Beef is by far a less common form of meat in Chinese food than pork. Hence when Chinese mention meat, they mean pork. Beef is more common in Szechuan cuisine than it is in other Chinese cuisines, perhaps due to the widespread use of oxen in the region. Stir-fried beef is often cooked until chewy, while steamed beef is sometimes coated with cornstarch to produce a rich gravy.
The main reason that the Chinese do not eat much beef is probably that it is not as versatile a meat as pork from the point of view of Chinese cooking. For example, beef meat balls will never be as tender as pork. While for most of Chinese recipes, pork will make reasonably good dishes with beef, they do not make such easily successful dishes with beef as with pork. However, some recipes are especially good for beef or are better with beef than with pork and are therefore primarily a beef recipe. You can always use your own judgment about interchanging the recipes between beef and pork.
You know of course that pork should be cooked thoroughly, while beef can be eaten rare. This compensates in part for the tougher texture of beef than pork. But then beef when too rare will not taste Chinese.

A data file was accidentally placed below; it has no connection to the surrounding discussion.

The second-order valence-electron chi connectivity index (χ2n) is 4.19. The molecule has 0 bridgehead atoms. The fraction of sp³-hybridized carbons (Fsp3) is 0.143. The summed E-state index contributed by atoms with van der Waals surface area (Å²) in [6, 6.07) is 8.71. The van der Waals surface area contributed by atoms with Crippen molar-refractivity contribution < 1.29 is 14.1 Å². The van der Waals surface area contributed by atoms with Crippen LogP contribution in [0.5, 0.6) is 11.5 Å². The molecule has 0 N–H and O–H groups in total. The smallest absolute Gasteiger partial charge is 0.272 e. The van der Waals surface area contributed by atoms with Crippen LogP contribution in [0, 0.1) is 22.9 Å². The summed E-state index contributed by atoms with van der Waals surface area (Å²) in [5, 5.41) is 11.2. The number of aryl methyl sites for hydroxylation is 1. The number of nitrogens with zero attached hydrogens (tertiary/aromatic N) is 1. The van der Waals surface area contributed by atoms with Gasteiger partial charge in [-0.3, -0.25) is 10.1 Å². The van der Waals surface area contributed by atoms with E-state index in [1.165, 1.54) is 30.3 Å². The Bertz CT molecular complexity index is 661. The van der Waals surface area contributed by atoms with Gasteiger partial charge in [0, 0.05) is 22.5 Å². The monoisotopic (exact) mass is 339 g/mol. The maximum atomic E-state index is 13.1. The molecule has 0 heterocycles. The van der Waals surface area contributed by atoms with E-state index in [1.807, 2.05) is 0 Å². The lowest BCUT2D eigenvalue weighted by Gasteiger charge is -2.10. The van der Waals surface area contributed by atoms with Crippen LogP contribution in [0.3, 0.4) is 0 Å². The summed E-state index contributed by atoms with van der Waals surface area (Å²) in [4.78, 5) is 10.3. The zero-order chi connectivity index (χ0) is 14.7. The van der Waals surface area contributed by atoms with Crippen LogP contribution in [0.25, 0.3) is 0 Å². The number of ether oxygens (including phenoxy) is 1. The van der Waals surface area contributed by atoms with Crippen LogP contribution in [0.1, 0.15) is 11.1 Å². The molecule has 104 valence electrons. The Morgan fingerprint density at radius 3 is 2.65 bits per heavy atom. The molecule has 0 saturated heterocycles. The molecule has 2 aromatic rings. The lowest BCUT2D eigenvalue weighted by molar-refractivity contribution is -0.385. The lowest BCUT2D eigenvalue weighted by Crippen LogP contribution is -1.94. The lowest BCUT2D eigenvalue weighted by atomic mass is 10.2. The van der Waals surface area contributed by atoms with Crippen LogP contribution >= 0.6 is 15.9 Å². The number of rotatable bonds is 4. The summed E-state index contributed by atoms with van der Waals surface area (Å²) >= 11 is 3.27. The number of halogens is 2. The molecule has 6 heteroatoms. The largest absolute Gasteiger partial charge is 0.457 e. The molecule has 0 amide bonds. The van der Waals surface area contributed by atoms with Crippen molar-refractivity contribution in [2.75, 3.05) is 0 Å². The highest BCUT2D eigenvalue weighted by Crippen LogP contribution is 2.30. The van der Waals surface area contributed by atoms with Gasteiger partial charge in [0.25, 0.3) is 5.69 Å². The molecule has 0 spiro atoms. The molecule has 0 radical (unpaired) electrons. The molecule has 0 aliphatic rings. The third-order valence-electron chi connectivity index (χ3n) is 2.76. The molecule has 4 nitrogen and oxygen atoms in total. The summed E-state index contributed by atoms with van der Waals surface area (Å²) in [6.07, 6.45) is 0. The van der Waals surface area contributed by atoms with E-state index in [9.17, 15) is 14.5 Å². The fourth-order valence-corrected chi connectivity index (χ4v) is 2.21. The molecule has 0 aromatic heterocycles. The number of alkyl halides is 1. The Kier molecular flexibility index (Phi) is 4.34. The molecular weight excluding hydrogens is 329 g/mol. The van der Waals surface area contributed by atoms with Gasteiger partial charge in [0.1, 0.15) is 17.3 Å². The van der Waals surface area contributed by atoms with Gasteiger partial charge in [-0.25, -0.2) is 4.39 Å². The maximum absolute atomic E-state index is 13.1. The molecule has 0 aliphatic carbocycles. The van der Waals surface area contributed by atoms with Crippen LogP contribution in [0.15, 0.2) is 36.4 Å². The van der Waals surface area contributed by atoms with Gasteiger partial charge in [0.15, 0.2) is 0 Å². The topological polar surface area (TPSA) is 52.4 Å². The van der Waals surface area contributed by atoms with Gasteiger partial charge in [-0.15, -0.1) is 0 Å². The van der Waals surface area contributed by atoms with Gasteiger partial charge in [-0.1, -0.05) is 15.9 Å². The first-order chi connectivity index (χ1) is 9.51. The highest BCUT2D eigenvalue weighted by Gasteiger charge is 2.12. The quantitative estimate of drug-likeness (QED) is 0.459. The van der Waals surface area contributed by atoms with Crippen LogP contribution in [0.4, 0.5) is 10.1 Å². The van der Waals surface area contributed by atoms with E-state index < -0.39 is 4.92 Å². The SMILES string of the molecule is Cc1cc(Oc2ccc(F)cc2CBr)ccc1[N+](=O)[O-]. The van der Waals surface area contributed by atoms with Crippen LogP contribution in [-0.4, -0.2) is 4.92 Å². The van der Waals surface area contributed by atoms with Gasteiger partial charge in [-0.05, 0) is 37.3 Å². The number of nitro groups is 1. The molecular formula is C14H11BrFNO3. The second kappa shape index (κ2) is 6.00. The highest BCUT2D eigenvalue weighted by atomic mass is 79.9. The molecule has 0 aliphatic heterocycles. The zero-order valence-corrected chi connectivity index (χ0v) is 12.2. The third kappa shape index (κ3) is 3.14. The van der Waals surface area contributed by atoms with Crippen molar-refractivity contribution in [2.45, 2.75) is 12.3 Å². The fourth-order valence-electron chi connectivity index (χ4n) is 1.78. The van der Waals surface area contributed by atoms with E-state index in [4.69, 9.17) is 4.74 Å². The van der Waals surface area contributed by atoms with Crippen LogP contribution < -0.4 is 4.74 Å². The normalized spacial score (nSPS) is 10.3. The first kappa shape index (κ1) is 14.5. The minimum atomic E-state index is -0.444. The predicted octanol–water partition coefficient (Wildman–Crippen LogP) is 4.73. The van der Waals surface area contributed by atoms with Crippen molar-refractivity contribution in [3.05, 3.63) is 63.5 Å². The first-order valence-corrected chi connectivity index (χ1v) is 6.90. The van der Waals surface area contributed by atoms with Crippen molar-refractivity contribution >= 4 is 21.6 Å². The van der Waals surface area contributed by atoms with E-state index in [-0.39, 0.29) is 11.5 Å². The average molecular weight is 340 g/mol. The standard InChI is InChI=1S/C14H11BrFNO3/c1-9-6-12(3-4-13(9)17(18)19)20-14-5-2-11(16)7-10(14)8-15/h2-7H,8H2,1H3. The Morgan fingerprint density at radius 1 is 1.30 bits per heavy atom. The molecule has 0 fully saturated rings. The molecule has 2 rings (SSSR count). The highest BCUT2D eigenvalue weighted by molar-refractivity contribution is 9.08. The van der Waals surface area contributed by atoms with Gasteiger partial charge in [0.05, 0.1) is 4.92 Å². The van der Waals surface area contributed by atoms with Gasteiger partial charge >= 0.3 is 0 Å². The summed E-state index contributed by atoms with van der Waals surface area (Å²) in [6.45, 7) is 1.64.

The Chinese usually use tenderloin or sirloin for beef slices and shreds in stir fry dishes. For stewing, shin and shank meat in whole pieces or in large cubes are usually used. The Chinese do not use other big pieces of meat because it has longer tissues and they stiffen more when stewing and come out less tender.
Meat shreds, cubes etc should be dried well (if not marinated) before they are put in a hot wok. This enables the pore of the meat to seal when they come in contact with heat. By preparing meat this manner, there will be very little loss of moisture and it will stay juicy.
See cuts of beef and lamb >>